This, today done with 3G, and can be done in Latin America with the same 3G equipment also. The Air is the same, right? And the equipment is already there.

Over the last few weeks I have participated in various events, discussing broadband and the mobile Internet access, and I keep hearing questions about when will 4G get here, so we can get a better service. In my opinion, the ones who are waiting for 4G are wasting their and our time, as there is so much that can be done now: MIME, 64QAM, Multiple Carrier, are all general upgrade features for the HSPA networks, but there are also more to do: Heterogeneous Network, or HetNet, is used to designate a radio cell planning concept where large macro cells and small low power pico-cells are making up a much more efficient network, which can gain in both quality and capacity. In many cases even without demanding more spectrum.

The gain in quality comes from the shorter distance between the handset and the base station. The handset transmits with a much lower power than the base-station, so if the distance is too long, the up-link from the handset to the base-station looses quality due to interference.

The gain in capacity comes from the fact that smaller low power cells gives little interference with the large macro cell even if it is transmitting on the same frequency. The mobile network can therefore serve more handset in the in coverage area of a macro cell without actually loading the large cell and its base-station. The traffic is simply handled by the small low-power pico-cells.

In  both cases, the small pico-cells can be served by so called Remote Radio Units (RRU), which can coordinate the power and inter-working of the cells in order to increase efficiency. *)

Conclusion: There is no reason to sit down a wait for 4G, but all the good reason to get going a with 3G network optimization.

*) Ericsson's concept covering this new small radio units is called AIR (Antenna Integrated Radio), and is a small box with antennas build in, which can be placed directly on building walls in shopping malls for example.
General information in article
The Magazine Ericsson Review on the topic

Tuesday, May 3, 2011

Broadband data caps are now migrating to wireline access

Just as we have seen the tendency of operators putting volume caps on mobile broadband tariff plans spreading from the US to Europe and further on to emerging markets throughout 2010, as I described in articles on Network Neutrality Mobile Broadband Caps and spreading to the UK last year, we are now seeing the same initial tendencies coming up for wireline broadband access introduced (once again) by AT&T in the US.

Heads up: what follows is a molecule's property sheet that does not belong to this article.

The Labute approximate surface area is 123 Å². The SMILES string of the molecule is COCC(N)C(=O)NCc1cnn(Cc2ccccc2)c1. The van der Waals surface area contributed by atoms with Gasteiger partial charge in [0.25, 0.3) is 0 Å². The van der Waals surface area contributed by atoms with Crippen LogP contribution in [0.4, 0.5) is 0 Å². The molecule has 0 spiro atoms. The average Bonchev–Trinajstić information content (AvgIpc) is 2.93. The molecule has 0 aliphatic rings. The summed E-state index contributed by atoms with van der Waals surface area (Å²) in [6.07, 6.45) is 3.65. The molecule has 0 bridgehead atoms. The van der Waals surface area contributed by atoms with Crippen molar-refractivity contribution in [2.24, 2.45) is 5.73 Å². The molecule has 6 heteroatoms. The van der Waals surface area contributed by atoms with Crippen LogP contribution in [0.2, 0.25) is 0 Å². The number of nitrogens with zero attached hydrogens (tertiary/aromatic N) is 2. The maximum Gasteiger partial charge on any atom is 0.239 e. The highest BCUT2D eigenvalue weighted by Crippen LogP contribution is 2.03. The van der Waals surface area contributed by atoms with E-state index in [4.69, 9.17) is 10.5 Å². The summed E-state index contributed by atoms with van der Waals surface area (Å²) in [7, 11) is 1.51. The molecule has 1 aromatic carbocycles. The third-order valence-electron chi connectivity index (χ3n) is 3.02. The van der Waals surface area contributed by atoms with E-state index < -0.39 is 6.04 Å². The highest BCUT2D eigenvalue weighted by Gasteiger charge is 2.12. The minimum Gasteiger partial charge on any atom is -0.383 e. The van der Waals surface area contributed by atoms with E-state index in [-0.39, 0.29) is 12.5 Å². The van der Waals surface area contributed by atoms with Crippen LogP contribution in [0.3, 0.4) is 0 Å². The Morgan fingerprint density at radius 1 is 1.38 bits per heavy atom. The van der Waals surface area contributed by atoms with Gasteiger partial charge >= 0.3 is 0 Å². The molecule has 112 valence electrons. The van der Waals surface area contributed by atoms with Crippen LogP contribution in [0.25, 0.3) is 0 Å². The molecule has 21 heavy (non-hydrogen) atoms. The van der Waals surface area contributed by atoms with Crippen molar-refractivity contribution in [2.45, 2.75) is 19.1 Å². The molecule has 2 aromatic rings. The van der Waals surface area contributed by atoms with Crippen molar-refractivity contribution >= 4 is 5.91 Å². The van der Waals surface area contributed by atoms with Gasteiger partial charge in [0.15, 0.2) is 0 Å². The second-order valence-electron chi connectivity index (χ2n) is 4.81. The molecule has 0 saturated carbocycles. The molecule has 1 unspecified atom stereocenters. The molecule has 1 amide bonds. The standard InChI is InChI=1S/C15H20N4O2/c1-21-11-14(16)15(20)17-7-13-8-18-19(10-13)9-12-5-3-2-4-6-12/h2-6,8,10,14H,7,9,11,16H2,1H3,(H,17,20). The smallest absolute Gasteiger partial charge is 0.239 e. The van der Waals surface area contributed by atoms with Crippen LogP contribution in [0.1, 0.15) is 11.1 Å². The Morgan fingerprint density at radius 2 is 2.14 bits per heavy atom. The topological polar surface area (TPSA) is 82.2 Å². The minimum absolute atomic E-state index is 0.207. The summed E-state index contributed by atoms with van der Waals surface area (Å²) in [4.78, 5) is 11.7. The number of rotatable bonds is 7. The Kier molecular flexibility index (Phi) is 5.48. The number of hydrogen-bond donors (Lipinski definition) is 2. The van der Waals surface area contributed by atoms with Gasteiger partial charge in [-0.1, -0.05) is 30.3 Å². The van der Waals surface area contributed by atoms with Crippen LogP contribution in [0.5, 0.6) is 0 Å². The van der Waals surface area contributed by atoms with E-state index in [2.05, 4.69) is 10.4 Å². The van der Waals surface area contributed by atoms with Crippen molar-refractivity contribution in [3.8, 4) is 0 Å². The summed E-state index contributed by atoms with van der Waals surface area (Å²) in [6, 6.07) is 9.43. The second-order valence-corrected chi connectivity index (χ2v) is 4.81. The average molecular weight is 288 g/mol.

This is the practical way by which the network operators are trying to solve the issue that they are addressing in the Net Neutrality discussion on future congestion problems, in which Verizon has already come to understanding with Google in 2010. In many cases network operators are afraid of becoming utility companies like energy companies. Compared to the same tendencies as when electric energy generating became centralized, and the parallel to the effect of cloud computing, as described by Nicolas Carr, one of the roles that the network operators offering broadband access are taking, is in fact the role of a utility. In the sames manner you can now see governments in Brazil and Finland for example, working on making broadband connection a human right, just same way that we have right to electricity and water. This is also the reason that the roll-out of Internet access often suggested candidates to receive public subsidies, which is also apparent in the Telebras discussions in Brazil.

My conclusion is that heavy users should pay more than the average users, as we are used to in other businesses, expect for street lightning, but there is no direct connection to how much light you enjoy and the cost of providing it. Telecom regulators must see to that the price-point established in the industry is fair and in line with the benefit that the broadband access bring to society at large, and governments would be better off using their funding to create incentives to the telecom industry, in stead of using the tax payers money to compete with the current broadband providers. We end up paying twice.

Saturday, April 30, 2011

Is the Brazilian market now ready for MVNOs?